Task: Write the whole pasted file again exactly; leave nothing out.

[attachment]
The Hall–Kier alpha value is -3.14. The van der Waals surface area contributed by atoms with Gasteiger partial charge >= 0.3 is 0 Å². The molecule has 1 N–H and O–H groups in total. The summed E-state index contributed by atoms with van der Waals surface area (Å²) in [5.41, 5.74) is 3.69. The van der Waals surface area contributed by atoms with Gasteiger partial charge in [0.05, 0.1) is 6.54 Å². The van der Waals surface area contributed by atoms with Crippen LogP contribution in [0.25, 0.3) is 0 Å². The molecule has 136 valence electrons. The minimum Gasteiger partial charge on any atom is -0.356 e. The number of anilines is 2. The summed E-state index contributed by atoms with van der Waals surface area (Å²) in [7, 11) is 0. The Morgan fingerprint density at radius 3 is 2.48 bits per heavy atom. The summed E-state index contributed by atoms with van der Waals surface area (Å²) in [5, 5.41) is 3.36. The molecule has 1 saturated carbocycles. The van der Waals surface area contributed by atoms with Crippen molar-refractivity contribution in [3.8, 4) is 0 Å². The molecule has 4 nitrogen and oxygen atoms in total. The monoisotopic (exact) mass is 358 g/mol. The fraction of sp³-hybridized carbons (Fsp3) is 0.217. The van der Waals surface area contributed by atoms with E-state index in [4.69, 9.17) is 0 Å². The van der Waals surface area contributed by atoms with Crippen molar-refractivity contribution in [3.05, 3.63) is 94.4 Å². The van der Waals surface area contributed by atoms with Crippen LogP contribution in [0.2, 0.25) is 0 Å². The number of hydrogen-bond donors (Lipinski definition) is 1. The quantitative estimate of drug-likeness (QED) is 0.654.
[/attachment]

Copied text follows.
The Hall–Kier alpha value is -3.14. The van der Waals surface area contributed by atoms with Gasteiger partial charge >= 0.3 is 0 Å². The molecule has 1 N–H and O–H groups in total. The summed E-state index contributed by atoms with van der Waals surface area (Å²) in [5.41, 5.74) is 3.69. The van der Waals surface area contributed by atoms with Gasteiger partial charge in [0.05, 0.1) is 6.54 Å². The van der Waals surface area contributed by atoms with Crippen LogP contribution in [0.25, 0.3) is 0 Å². The molecule has 136 valence electrons. The minimum Gasteiger partial charge on any atom is -0.356 e. The number of anilines is 2. The summed E-state index contributed by atoms with van der Waals surface area (Å²) in [7, 11) is 0. The Morgan fingerprint density at radius 3 is 2.48 bits per heavy atom. The summed E-state index contributed by atoms with van der Waals surface area (Å²) in [5, 5.41) is 3.36. The molecule has 1 saturated carbocycles. The van der Waals surface area contributed by atoms with Crippen molar-refractivity contribution in [3.8, 4) is 0 Å². The molecule has 4 nitrogen and oxygen atoms in total. The monoisotopic (exact) mass is 358 g/mol. The fraction of sp³-hybridized carbons (Fsp3) is 0.217. The van der Waals surface area contributed by atoms with E-state index in [4.69, 9.17) is 0 Å². The van der Waals surface area contributed by atoms with Crippen molar-refractivity contribution in [3.05, 3.63) is 94.4 Å². The van der Waals surface area contributed by atoms with Crippen LogP contribution in [0.2, 0.25) is 0 Å². The number of hydrogen-bond donors (Lipinski definition) is 1. The quantitative estimate of drug-likeness (QED) is 0.654.